Advantage almost always begets advantage. As we continue to search for better policies and answers to educational and societal equity, we also want to make sure that no public policy is set to provide a ceiling to what parents and their children can do. But somehow, we still need to focus on raising the floor on what I dare say “normal” parents, including single parents, can do. This is the crux in our social agenda and public policy safety nets.

In American society, we sometimes refer to this as a White Privilege issue, which remains a lever of opportunity that some either fail to admit or remarkably ignore. As feminist and anti-racist Peggy McIntosh wrote, White Privilege is an “invisible package of unearned assets.”[3] I’m not saying that this is what the Wojcickis possessed. In fact, I argue that they had another important asset: the immigrant perspective. But when your parents are massively successful college educators and researchers who learned from the best at the best, something is going to rub off on your children. We’ve certainly heard of the kids of wealthy and successful parents who become underachievers, but those stories typically counter the norm of successful children from successful parents. Advantage and opportunities are presented differently for different people. Still, what people, especially youth, do with those advantages is all important. Some will grab it while others throw it away.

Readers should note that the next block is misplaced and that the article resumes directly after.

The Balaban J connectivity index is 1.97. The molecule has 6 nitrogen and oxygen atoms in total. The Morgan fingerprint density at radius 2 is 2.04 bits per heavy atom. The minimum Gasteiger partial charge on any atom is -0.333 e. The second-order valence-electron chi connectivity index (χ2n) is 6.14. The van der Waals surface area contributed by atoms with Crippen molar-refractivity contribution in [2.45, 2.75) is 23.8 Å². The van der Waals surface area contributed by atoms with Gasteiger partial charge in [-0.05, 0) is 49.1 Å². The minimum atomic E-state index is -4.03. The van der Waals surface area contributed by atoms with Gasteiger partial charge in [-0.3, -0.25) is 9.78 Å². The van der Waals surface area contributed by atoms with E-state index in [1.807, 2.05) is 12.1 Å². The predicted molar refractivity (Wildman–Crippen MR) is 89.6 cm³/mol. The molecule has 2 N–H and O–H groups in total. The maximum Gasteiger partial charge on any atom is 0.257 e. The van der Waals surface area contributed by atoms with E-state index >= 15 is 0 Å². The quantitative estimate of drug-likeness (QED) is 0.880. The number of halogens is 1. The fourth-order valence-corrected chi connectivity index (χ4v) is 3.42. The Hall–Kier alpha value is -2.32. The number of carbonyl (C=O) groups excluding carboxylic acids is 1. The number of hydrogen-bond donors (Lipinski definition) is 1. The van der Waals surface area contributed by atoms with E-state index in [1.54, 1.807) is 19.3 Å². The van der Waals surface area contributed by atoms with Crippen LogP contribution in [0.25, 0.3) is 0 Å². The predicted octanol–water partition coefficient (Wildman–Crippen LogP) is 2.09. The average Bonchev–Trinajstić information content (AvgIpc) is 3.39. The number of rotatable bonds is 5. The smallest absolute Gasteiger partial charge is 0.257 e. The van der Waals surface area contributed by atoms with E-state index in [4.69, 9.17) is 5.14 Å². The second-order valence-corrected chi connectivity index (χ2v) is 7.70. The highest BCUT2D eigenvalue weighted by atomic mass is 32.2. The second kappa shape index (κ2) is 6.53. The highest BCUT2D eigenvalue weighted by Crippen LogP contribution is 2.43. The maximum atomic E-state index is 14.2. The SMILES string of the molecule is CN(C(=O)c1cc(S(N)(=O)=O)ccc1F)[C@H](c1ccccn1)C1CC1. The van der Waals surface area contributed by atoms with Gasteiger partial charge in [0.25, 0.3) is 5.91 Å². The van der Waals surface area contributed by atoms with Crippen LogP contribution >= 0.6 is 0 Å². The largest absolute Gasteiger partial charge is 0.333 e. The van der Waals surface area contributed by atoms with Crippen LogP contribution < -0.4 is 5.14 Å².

This is all of immediate interest, as this past weekend, music star Pharrell Williams hosted a massive music festival in his home town and our adopted home town of Virginia Beach with some of the biggest artists in the industry. He named the Festival “Something in the Water,” alluding to something on the Virginia Beach Oceanfront that offers substance to make successful people, like himself, and his local colleagues Missy Elliott, Timbaland, and Dave Matthews, amount to something.

For the Wojcickis, there was certainly something in the water. Something in their background. Something in their upbringing. And some of it can be replicated in how we raise our children. But some of it is inherent advantage by opportunities provided, earned, and arguably unearned.

 

[1] Many Stanford faculty members live in subsidized housing on campus.

[2] https://patch.com/california/paloalto/inside-stanford-s-exclusive-admission-path-c38ea20a.

[3] http://people.westminstercollege.edu/faculty/jsibbett/readings/White_Privilege.pdf.